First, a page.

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I like this question a lot--much more interesting than the question that invariably gets asked about this tale, which is, as you can probably guess, which door the princess chooses. The key to the success of this tale is its masterful ambiguity, which denies us of any clear proof suggesting one way or the other, so it makes much more sense to examine the information given suggesting that the princess would choose one of the possible outcomes.
Note how the princess is filled with horror at the thought of her lover ending up in the claws of the tiger:
How often, in her waking hours and in her dreams, had she started in wild horror, and covered her face with her hands as she thought of her lover opening the door on the other side of which waited the cruel fangs of the tiger!
Clearly this is a thought that fills her with horror and is something that she would do anything to avoid. You might also want to note and consider the rhetorical question that is asked just before this quote:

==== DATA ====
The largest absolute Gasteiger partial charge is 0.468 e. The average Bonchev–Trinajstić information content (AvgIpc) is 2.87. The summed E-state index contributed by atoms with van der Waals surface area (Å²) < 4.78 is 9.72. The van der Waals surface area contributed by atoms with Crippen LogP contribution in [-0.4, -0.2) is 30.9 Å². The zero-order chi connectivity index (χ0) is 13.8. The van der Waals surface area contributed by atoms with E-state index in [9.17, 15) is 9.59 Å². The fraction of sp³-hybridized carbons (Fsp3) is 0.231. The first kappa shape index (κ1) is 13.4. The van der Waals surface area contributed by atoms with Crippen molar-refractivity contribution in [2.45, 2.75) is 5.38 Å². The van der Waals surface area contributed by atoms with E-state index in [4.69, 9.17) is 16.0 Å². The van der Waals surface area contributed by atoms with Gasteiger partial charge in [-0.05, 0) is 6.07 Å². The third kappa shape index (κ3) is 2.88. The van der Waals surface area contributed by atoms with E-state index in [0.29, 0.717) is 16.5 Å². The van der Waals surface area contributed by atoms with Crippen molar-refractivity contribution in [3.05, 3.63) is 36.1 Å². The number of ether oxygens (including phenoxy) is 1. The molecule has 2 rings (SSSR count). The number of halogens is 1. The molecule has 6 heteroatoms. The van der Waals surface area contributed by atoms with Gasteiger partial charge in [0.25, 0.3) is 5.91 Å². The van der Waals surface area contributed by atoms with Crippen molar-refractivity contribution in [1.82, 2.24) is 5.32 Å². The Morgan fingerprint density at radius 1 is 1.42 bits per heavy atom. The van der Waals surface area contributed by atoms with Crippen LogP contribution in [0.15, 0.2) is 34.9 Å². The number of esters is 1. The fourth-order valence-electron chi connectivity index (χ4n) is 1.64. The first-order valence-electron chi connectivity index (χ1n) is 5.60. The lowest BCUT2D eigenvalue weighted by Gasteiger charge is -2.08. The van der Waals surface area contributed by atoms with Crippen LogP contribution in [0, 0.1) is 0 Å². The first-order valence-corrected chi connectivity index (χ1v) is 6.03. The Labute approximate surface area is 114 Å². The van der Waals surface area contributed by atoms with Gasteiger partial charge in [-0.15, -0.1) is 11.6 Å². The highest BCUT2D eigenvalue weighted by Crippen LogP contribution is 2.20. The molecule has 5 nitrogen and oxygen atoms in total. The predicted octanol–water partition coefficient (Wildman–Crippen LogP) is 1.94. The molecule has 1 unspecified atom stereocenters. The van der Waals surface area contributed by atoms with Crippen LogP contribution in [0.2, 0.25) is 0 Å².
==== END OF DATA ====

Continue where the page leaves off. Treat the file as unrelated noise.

She had lost him, but who should have him?
It is clear that whatever she does, she will have lost her lover. This is an inescapable fact, so you might want to consider this as proof that as she has already lost her lover, the princess would rather keep him alive than see him mauled to death. Lastly, it is the terror of seeing her lover mauled that has the "last word." After imagining what would happen if he chose the lady, she quickly cuts in with imagining the tiger killing her lover:
And yet, that awful tiger, those shrieks, that blood!
It appears that you could argue the tiger exerts the greater horror on her psyche than the lady.
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